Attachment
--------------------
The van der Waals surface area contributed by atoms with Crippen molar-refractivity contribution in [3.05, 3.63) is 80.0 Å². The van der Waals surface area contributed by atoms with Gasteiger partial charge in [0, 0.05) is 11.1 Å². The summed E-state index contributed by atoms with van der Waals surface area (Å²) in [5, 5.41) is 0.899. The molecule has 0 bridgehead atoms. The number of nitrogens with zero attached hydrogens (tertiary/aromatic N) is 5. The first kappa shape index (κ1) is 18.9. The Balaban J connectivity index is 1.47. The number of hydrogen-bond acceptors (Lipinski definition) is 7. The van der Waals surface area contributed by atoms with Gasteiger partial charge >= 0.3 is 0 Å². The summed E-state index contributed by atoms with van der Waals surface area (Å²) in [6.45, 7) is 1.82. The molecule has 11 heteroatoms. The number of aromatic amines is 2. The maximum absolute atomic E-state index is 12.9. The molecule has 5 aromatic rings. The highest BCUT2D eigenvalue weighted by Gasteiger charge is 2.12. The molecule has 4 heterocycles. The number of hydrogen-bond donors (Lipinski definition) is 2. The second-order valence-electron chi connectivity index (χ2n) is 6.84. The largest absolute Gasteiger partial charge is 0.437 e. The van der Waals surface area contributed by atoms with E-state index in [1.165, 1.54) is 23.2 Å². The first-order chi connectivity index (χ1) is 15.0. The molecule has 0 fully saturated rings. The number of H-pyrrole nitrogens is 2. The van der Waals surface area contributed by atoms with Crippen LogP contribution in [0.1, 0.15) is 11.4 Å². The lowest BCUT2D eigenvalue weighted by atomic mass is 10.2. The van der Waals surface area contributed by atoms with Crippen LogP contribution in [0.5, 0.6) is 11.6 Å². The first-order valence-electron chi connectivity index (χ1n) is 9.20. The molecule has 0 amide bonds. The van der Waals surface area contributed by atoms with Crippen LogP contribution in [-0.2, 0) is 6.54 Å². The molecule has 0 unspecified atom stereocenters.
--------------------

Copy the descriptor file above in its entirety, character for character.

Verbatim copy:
The van der Waals surface area contributed by atoms with Crippen molar-refractivity contribution in [3.05, 3.63) is 80.0 Å². The van der Waals surface area contributed by atoms with Gasteiger partial charge in [0, 0.05) is 11.1 Å². The summed E-state index contributed by atoms with van der Waals surface area (Å²) in [5, 5.41) is 0.899. The molecule has 0 bridgehead atoms. The number of nitrogens with zero attached hydrogens (tertiary/aromatic N) is 5. The first kappa shape index (κ1) is 18.9. The Balaban J connectivity index is 1.47. The number of hydrogen-bond acceptors (Lipinski definition) is 7. The van der Waals surface area contributed by atoms with Gasteiger partial charge >= 0.3 is 0 Å². The summed E-state index contributed by atoms with van der Waals surface area (Å²) in [6.45, 7) is 1.82. The molecule has 11 heteroatoms. The number of aromatic amines is 2. The maximum absolute atomic E-state index is 12.9. The molecule has 5 aromatic rings. The highest BCUT2D eigenvalue weighted by Gasteiger charge is 2.12. The molecule has 4 heterocycles. The number of hydrogen-bond donors (Lipinski definition) is 2. The second-order valence-electron chi connectivity index (χ2n) is 6.84. The largest absolute Gasteiger partial charge is 0.437 e. The van der Waals surface area contributed by atoms with E-state index in [1.165, 1.54) is 23.2 Å². The first-order chi connectivity index (χ1) is 15.0. The molecule has 0 fully saturated rings. The number of H-pyrrole nitrogens is 2. The van der Waals surface area contributed by atoms with Crippen LogP contribution in [0.1, 0.15) is 11.4 Å². The lowest BCUT2D eigenvalue weighted by atomic mass is 10.2. The van der Waals surface area contributed by atoms with Crippen LogP contribution in [0.5, 0.6) is 11.6 Å². The first-order valence-electron chi connectivity index (χ1n) is 9.20. The molecule has 0 amide bonds. The van der Waals surface area contributed by atoms with Crippen LogP contribution in [-0.2, 0) is 6.54 Å². The molecule has 0 unspecified atom stereocenters.